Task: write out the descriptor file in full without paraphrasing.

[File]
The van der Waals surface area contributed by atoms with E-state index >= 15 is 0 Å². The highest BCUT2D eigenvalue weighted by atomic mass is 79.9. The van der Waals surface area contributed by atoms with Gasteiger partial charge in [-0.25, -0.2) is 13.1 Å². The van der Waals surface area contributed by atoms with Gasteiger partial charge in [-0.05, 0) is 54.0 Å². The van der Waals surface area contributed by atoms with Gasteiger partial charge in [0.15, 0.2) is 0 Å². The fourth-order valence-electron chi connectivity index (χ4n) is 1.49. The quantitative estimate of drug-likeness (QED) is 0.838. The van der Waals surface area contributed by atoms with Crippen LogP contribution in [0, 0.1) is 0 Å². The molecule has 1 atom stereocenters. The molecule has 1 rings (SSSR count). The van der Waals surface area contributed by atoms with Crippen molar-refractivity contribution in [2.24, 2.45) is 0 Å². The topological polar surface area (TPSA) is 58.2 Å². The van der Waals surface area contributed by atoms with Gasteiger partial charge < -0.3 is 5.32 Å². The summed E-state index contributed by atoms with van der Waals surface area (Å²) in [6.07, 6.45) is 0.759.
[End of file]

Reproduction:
The van der Waals surface area contributed by atoms with E-state index >= 15 is 0 Å². The highest BCUT2D eigenvalue weighted by atomic mass is 79.9. The van der Waals surface area contributed by atoms with Gasteiger partial charge in [-0.25, -0.2) is 13.1 Å². The van der Waals surface area contributed by atoms with Gasteiger partial charge in [-0.05, 0) is 54.0 Å². The van der Waals surface area contributed by atoms with Gasteiger partial charge in [0.15, 0.2) is 0 Å². The fourth-order valence-electron chi connectivity index (χ4n) is 1.49. The quantitative estimate of drug-likeness (QED) is 0.838. The van der Waals surface area contributed by atoms with Crippen LogP contribution in [0, 0.1) is 0 Å². The molecule has 1 atom stereocenters. The molecule has 1 rings (SSSR count). The van der Waals surface area contributed by atoms with Crippen molar-refractivity contribution in [2.24, 2.45) is 0 Å². The topological polar surface area (TPSA) is 58.2 Å². The van der Waals surface area contributed by atoms with Gasteiger partial charge < -0.3 is 5.32 Å². The summed E-state index contributed by atoms with van der Waals surface area (Å²) in [6.07, 6.45) is 0.759.